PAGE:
* What can renewed attention to Poems and Ballads teach us about Swinburne's apprenticeship to poets such as Sappho, Catullus, Baudelaire, Shelley, and the troubadours, and his interest in medieval forms?
* How did Poems and Ballads influence subsequent generations of poets as diverse as Hardy and Hopkins, Yeats and the Rhymers' Club, H.D. and Eliot, Veronica Forrest-Thomson and Dylan Thomas?
* In what sense might Poems and Ballads present a 'crisis' in the lyric mode?
* How far can Poems and Ballads be considered a test-case for the existence of the 'Pre-Raphaelite' poem?
* How do the poetic techniques of Poems and Ballads engage questions of religion and theology, secularity and anti-theism?
* What can we learn about form and genre from the discussions of Poems and Ballads in the period, by both canonical critics and the popular press?
* What is the significance of imitation and translation for the forms, genres, and metres of Poems and Ballads and subsequent responses to it?
* What influence did parallel developments of poetic genre in other European countries have on Poems and Ballads?
* What is the significance of this collection for fin de siècle, modernist, feminist or queer receptions?
* What is the function of poetic translation in Swinburne's 1866 poems?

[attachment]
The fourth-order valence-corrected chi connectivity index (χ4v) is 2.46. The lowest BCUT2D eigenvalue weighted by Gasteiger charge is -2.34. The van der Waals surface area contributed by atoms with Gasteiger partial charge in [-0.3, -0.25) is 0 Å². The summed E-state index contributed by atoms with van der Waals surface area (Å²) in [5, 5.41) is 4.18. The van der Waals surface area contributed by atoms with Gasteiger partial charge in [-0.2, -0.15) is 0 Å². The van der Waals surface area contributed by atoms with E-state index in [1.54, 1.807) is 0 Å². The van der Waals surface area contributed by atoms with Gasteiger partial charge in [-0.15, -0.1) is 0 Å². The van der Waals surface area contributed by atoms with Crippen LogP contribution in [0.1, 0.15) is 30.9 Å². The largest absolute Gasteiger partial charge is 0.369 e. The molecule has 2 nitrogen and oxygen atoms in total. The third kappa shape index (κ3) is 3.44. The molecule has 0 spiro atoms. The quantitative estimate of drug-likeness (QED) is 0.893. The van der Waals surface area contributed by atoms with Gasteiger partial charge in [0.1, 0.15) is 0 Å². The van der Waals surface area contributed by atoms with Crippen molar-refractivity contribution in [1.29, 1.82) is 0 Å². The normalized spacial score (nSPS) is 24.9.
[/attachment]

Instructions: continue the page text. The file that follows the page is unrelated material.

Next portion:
* Are there unique formal features of erotic poetry (that of Swinburne, for example) that suggest a challenge to social norms?
We hope that the conference will bring together established scholars, early career researchers, and graduate students working on or in relation to Swinburne. Attendance by graduate students will be encouraged by means of a reduced fee.
Please send proposals of no more than 500 words to: email@example.com
Proposals should be received no later than 29th February 2016. Please attach abstracts in a separate .doc or .pdf file, without name or affiliation. You are welcome to include a brief biographical note in the body of your email.
Conference webpage: https://swinburne2016.wordpress.com/.
(CFP closed 29 Feb 2016)
Revolutions and Classics
University College London: 22 July 2016
'Revolutions and Classics': a one-day workshop at University College London, Friday July 22nd 2016.
Researchers in classical reception are increasingly intrigued by the political significances of antiquity for subsequent cultures and societies: the field has been energised by the recent publication of Classics and Communism (2013) and Greek and Roman Classics in the British Struggle for Social Reform (2015).
'Revolutions and Classics' examines the manner in which classical texts and artefacts have been deployed in societies undergoing rapid and radical social change. This one-day workshop aims to foster interdisciplinary discussion of intersections between classics and revolutions; substantial time will also be given to discussion of teaching across classical reception, classics, and politics.
The workshop is hosted by The Classical Reception Studies Network and the Legacy of Greek Political Thought Network, with the support of the Department of Greek and Latin at UCL, and the Department of Classics at the University of Reading. In line with the aims of the Classical Receptions Studies Network, the day is designed to be especially useful for doctoral researchers and early career academics.
Confirmed speakers include Rosa Andújar (UCL), Carol Atack (Warwick), Emma Cole (Bristol), Nicholas Cole (Oxford), Susan Deacy (Roehampton), Benjamin Gray (Edinburgh), Adam Lecznar (Bristol), Jo Paul (Open), Sanja Petrovic and Rosa Mucignat (KCL), and Luke Richardson (UCL).